28 Apr 2011

High and mighty Gruyère

Alpine pastures add to the flavour of Gruyère
The pretty cows grazing in the Alpine pastures of Switzerland with bells round their necks are not there just for the benefit of tourists. Though this iconic scene has sold a million postcards, the milk from these hardy cattle has long been the key ingredient in one of Europe’s finest cheeses.


Made in Switzerland since at least the 12th century and named after a medieval town in the Alps, Swiss Gruyère is treasured by chefs for its versatility. Perfect for melting and baking, the cheese is an essential ingredient in such classic dishes as chicken Cordon Bleu, French onion soup and, most famously, fondue.


But it is also more than able to hold its own on the cheese boards of fashionable restaurants thanks to a complex, nutty flavour, which strikes a delicate balance between sweetness and saltiness. This rounded flavour owes much to the cows’ diet as they wander below snow-capped peaks. 

“If you walk in Switzerland’s hills and valleys in the summer, you’re not just walking on grass, but pastures full of herbs and tiny Alpine flowers. This makes for marvellously sweet milk, which is one of the secrets of Le Gruyère’s flavour,” explains Maurice Johnson of Interprofession du Gruyère – the trade body that represents the 200 or so mainly small artisan dairies in Switzerland that make the cheese.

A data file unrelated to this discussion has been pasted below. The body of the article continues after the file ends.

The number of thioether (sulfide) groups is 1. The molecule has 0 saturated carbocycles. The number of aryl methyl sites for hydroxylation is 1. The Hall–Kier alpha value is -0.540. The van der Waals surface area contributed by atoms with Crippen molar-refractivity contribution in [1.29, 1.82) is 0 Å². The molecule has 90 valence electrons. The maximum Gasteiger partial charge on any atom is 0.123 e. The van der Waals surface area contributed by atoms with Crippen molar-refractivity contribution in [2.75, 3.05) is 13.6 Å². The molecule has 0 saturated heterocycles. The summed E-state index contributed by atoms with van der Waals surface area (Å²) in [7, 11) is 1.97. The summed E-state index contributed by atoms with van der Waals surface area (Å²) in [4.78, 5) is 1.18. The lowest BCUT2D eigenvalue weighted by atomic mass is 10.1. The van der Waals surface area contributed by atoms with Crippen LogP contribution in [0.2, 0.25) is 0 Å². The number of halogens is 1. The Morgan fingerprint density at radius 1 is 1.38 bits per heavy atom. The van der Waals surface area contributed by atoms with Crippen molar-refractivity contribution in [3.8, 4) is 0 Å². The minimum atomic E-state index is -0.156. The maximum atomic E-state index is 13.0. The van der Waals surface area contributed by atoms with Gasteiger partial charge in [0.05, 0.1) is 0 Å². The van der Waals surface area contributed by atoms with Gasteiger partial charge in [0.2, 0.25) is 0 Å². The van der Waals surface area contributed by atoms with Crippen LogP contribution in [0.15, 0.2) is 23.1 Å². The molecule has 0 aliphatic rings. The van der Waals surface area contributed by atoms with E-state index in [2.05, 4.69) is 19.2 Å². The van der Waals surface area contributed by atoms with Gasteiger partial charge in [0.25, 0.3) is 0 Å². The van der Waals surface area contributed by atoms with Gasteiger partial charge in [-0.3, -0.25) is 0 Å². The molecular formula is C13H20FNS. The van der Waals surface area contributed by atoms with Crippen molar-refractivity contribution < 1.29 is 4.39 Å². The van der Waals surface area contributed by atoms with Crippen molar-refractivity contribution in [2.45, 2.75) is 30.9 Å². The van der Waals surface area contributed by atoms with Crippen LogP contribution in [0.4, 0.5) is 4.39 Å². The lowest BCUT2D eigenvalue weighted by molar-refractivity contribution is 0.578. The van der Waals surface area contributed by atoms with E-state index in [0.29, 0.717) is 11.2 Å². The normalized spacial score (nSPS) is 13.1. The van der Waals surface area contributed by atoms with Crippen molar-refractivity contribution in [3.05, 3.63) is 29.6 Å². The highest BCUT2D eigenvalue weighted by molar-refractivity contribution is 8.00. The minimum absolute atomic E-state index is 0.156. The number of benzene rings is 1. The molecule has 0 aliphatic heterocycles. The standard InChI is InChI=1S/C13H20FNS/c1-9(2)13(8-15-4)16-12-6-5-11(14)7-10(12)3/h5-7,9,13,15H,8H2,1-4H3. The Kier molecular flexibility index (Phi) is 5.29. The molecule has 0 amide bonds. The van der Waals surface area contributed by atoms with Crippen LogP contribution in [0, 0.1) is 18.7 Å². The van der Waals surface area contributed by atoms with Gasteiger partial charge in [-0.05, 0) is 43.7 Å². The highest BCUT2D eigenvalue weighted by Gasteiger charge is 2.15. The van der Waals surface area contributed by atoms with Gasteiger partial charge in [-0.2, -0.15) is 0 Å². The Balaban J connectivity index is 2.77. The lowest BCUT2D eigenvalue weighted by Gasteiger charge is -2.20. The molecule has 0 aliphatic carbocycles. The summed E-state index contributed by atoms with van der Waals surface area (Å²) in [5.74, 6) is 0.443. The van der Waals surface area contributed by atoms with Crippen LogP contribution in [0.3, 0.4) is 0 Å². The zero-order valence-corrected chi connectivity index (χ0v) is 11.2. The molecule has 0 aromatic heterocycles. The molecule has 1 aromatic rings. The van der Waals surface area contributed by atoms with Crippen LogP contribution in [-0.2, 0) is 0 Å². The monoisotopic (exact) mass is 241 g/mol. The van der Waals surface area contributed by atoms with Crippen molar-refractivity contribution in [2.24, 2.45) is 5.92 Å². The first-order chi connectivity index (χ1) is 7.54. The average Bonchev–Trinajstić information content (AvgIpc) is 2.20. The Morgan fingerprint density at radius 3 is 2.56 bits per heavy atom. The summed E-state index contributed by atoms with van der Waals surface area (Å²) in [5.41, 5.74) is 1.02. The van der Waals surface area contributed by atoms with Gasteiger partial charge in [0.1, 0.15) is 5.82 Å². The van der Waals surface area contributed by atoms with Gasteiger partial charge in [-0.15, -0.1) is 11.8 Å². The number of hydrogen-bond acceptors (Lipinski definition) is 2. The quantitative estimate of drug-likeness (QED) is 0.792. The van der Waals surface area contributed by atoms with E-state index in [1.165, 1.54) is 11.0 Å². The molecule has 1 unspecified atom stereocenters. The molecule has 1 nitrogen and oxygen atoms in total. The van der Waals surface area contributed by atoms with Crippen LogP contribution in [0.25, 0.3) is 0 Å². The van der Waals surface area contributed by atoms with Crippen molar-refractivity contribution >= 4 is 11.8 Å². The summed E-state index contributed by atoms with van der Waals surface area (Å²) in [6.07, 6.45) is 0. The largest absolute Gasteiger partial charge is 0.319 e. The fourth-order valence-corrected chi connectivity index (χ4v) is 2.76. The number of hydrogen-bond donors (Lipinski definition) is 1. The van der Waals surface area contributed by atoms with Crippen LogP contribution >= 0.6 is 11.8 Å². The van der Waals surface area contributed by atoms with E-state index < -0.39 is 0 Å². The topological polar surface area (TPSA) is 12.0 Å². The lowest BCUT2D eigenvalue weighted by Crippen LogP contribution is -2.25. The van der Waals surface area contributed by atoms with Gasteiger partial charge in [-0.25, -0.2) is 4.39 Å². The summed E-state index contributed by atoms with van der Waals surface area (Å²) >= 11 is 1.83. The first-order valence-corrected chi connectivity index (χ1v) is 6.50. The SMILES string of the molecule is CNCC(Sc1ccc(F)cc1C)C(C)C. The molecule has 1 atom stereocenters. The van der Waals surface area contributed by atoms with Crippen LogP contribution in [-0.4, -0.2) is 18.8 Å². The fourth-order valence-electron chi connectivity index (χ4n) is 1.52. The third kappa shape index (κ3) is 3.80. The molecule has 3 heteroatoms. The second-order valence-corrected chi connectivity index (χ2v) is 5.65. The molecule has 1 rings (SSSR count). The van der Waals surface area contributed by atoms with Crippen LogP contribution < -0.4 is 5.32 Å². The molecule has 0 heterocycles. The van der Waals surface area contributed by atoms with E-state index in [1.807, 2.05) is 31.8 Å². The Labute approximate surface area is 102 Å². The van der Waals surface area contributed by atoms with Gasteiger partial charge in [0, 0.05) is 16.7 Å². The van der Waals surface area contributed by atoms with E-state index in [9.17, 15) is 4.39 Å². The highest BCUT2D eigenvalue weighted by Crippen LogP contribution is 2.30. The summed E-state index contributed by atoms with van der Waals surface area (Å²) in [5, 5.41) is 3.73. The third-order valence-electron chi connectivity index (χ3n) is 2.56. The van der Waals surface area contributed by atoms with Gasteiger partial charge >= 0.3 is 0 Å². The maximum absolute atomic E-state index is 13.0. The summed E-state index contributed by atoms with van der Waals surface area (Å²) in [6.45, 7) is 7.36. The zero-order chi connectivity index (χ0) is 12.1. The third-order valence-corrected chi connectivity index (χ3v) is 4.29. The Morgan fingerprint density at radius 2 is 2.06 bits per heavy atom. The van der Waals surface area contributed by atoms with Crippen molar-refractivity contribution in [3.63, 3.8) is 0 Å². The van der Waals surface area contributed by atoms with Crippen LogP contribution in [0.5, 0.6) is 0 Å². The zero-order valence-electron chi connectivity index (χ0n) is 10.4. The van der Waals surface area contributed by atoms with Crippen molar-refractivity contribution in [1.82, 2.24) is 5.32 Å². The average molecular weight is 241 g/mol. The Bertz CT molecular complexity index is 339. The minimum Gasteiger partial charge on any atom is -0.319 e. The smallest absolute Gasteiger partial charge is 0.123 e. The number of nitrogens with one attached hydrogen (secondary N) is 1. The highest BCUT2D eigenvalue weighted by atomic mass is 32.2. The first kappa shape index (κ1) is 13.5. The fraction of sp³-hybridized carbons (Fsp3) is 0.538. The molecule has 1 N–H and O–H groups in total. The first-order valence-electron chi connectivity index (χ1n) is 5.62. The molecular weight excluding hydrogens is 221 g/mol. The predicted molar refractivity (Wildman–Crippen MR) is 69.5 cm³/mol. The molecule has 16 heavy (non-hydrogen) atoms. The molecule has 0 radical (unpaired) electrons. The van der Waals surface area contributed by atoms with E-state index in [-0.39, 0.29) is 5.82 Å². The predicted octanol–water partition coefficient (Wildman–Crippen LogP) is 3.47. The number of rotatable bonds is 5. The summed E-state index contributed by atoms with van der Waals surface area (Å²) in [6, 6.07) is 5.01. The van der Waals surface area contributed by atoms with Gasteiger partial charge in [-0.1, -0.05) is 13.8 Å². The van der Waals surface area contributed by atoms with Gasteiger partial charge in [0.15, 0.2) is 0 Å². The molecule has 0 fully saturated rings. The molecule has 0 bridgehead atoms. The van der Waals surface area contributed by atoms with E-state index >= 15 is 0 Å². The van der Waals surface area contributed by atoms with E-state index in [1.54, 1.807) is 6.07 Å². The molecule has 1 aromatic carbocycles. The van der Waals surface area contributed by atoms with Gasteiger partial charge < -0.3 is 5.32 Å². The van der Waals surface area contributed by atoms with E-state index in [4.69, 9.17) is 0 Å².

To read the rest of this article, which was first published in the April edition of Harrods Magazine, click here

27 Apr 2011

School of Artisan Food teaches art of affinage

The School of Artisan Food has opened a new dairy training centre, which as well as running cheesemaking courses will provide students with an insight into the art of ‘affinage’.

Targeted at aspiring cheesemakers, existing professionals and dairy farmers, the 1,200 sq ft centre is based on the Welbeck Estate in Nottinghamshire. 

It houses several cheesemaking production areas and a range of professional equipment, including two 400-litre vats, peg mills and a press, as well as equipment for fresh and washed cheeses.

Six separate maturing rooms are a key feature of the new facility, which will enable students to learn more about how maturing affects different cheeses.

“The rooms and equipment are ideal for a first step in cheesemaking. We can also mature almost any variety of cheese and carry out experiments on weight loss during maturation,” said Val Bines, the School’s head of dairy. “The maturing facilities available at the Dairy Training Centre replicate the conditions available to ‘affineurs’, allowing students to examine and understand the importance of the maturing process.” 

Students enrolled on the Advanced Diploma in Artisan Food Production will use the new centre, as will people attending the School’s range of professional workshops.
Production methods for a wide range of dairy products will be taught including hard, soft and blue cheese, as well as yoghurt, ice-cream and butter.

For more information see: www.schoolofartisanfood.org

* First published in the Cheeswire section of Fine Food Digest's April 2010 issue. Click here and turn to p24.